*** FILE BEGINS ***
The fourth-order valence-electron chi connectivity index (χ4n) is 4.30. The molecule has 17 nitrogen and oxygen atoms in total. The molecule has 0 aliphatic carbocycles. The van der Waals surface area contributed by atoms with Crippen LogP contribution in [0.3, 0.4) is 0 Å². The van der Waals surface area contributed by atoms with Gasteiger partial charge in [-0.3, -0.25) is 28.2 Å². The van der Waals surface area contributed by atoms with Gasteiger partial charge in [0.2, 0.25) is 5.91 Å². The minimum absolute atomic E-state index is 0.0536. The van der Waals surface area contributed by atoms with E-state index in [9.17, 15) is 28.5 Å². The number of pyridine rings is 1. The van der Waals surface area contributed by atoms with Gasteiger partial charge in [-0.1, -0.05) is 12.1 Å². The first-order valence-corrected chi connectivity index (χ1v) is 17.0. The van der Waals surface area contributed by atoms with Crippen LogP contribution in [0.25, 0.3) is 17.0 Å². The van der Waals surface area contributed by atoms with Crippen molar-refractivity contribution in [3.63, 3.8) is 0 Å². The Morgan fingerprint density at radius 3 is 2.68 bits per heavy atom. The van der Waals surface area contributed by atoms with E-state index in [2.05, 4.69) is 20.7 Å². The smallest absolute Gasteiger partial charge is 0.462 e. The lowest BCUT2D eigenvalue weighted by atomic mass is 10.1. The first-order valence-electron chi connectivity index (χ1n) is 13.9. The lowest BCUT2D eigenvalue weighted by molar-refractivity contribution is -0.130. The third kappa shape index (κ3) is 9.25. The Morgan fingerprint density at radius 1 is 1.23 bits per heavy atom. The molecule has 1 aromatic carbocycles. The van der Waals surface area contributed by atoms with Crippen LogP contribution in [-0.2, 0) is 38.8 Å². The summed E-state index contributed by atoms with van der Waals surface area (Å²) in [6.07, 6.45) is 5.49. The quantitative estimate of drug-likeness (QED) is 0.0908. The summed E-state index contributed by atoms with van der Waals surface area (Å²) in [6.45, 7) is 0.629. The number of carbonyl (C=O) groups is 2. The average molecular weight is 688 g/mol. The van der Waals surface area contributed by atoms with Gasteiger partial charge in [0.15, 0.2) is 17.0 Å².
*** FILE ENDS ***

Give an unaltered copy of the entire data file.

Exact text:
The fourth-order valence-electron chi connectivity index (χ4n) is 4.30. The molecule has 17 nitrogen and oxygen atoms in total. The molecule has 0 aliphatic carbocycles. The van der Waals surface area contributed by atoms with Crippen LogP contribution in [0.3, 0.4) is 0 Å². The van der Waals surface area contributed by atoms with Gasteiger partial charge in [-0.3, -0.25) is 28.2 Å². The van der Waals surface area contributed by atoms with Gasteiger partial charge in [0.2, 0.25) is 5.91 Å². The minimum absolute atomic E-state index is 0.0536. The van der Waals surface area contributed by atoms with E-state index in [9.17, 15) is 28.5 Å². The number of pyridine rings is 1. The van der Waals surface area contributed by atoms with Gasteiger partial charge in [-0.1, -0.05) is 12.1 Å². The first-order valence-corrected chi connectivity index (χ1v) is 17.0. The van der Waals surface area contributed by atoms with Crippen LogP contribution in [0.25, 0.3) is 17.0 Å². The van der Waals surface area contributed by atoms with Crippen molar-refractivity contribution in [3.63, 3.8) is 0 Å². The Morgan fingerprint density at radius 3 is 2.68 bits per heavy atom. The van der Waals surface area contributed by atoms with E-state index in [2.05, 4.69) is 20.7 Å². The smallest absolute Gasteiger partial charge is 0.462 e. The lowest BCUT2D eigenvalue weighted by atomic mass is 10.1. The first-order valence-electron chi connectivity index (χ1n) is 13.9. The lowest BCUT2D eigenvalue weighted by molar-refractivity contribution is -0.130. The third kappa shape index (κ3) is 9.25. The Morgan fingerprint density at radius 1 is 1.23 bits per heavy atom. The molecule has 1 aromatic carbocycles. The van der Waals surface area contributed by atoms with Crippen LogP contribution in [-0.2, 0) is 38.8 Å². The summed E-state index contributed by atoms with van der Waals surface area (Å²) in [6.07, 6.45) is 5.49. The quantitative estimate of drug-likeness (QED) is 0.0908. The summed E-state index contributed by atoms with van der Waals surface area (Å²) in [6.45, 7) is 0.629. The number of carbonyl (C=O) groups is 2. The average molecular weight is 688 g/mol. The van der Waals surface area contributed by atoms with Gasteiger partial charge in [0.15, 0.2) is 17.0 Å².